Colin

Axeman (Retired)
England
I remember a documentary about Eider Ducks. Much of the long shot filming was done way up north in the 'arctic' area but there was a need for close ups of the ducks. This was done at a Wildfowl and Wetlands Trust Centre and although the Eider filled the frame and there was no viewable background to give the location away, the sounds in the background included White-faced Whistling Ducks. Even though these have a fairly big world distribution, they do not frequent the same habitats as Eiders as far as I know but they do have a distinctive call. o:D
 

Allen S. Moore

Well-known member
postcardcv said:
of course they did, but it's quite a rarity - the whole destroying the ring thing was just an excuse for a bit of twitching... you know hobbits, avid listers ;)
I remember the eagle(s) rescuing the 2 hobbits from the lava flow towards the end of the Return of the King film last year. Are hobbits very small?
 

Bluetail

Senior Moment
Allen S. Moore said:
I remember the eagle(s) rescuing the 2 hobbits from the lava flow towards the end of the Return of the King film last year. Are hobbits very small?
They are "halflings". And, of course, Middle Earth knew all sorts of species that are beyond the ken of modern man... ;)
 

Sedgley

Bedlington Terrier
Saw a programme recently (can't remember which one) but in order to create a rural/summer atmosphere, every single time an outdoors shot was filmed, a cuckoo call was very clearly heard. In fact it became hilarious after a while.
 

cheshirebirder

Well-known member
Mocha said:
And suspiciously like Willow Warblers in song trhoughout Dances with Wolves this evening.....

There is an american bird that sings just like our willow warbler. I think it's song sparrow but I've not seen song sparrow in the breeding season. Can anyone confirm this or correct me ?
 

alancairns

Well-known member
cheshirebirder said:
There is an american bird that sings just like our willow warbler. I think it's song sparrow but I've not seen song sparrow in the breeding season. Can anyone confirm this or correct me ?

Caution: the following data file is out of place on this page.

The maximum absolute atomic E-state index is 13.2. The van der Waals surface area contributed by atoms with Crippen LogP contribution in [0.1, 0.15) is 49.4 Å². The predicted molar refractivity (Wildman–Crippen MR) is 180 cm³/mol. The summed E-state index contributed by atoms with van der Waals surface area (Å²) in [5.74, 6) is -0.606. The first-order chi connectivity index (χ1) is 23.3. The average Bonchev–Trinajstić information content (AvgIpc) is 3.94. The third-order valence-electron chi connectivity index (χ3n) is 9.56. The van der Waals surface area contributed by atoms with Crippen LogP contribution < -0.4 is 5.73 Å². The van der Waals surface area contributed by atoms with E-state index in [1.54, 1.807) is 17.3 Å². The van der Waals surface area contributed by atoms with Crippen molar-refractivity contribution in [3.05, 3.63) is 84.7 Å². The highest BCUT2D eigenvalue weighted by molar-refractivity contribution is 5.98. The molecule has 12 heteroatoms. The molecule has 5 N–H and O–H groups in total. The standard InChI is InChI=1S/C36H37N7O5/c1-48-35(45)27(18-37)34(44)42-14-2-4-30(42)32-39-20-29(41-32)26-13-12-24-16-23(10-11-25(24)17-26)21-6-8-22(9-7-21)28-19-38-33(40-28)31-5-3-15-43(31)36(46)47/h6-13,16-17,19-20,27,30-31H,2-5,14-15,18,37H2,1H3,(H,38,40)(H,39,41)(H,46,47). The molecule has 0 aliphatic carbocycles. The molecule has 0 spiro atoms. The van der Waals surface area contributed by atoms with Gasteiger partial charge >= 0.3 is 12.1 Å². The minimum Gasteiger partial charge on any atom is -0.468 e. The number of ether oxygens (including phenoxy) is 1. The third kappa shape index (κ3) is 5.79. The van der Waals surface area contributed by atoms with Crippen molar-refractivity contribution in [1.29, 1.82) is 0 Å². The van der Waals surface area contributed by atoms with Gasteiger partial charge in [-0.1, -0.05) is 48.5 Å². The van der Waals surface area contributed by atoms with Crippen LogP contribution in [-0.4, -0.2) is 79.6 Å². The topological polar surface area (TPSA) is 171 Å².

I believe the bird in the movie is a Canyon wren.

Alan
 

cheshirebirder

Well-known member
alancairns said:
I believe the bird in the movie is a Canyon wren.

Alan
Thanks for that. Somone else said that canyon wren sounded like willow warbler . The habitat in " dances with wolves " is prairie so has the song been dubbed on to the film - doesn't look like canyon wren territory?
 

Curtis Croulet

Well-known member
I heard birds that sounded like Canyon Wrens and Cactus Wrens in the film Kingdom of Heaven. Where in Dance With Wolves is the Canyon Wren?
 

alancairns

Well-known member
cheshirebirder said:
Thanks for that. Somone else said that canyon wren sounded like willow warbler . The habitat in " dances with wolves " is prairie so has the song been dubbed on to the film - doesn't look like canyon wren territory?

Canyon wren is found from Southern BC (just), through Eastern Washington and Oregon, Wyoming, Montana, South Dakota, and points south. I can't remember where Dances with Wolves was set, but anywhere in Western North America south of the 49th would be credible.

That said, I make no doubt taht the bird song was dubbed.

Alan
 

KnockerNorton

Well-known member
Anthony Morton said:
The various replies have struck another 'wrong' note with me. This time it's the way programme makers frequently use the sound of a vixen screaming to indicate that it's night-time.

One of the best examples of this has to be the 'Midsomer Murders' series, where the cast are often seen wandering about in lightweight summer clothes with a vixen calling loudly in the background.

Hardly correct, as she usually only calls in January and February as her way of indicating to the dog foxes that she is ready for a spot of the old once-a-year vulpine rumpy-pumpy!

HAPPY CHRISTMAS ALL!

Anthony


Ah, I just tell myself that it's a calling muntjac now - they can be similar. Stops me throwing stuff at the telly.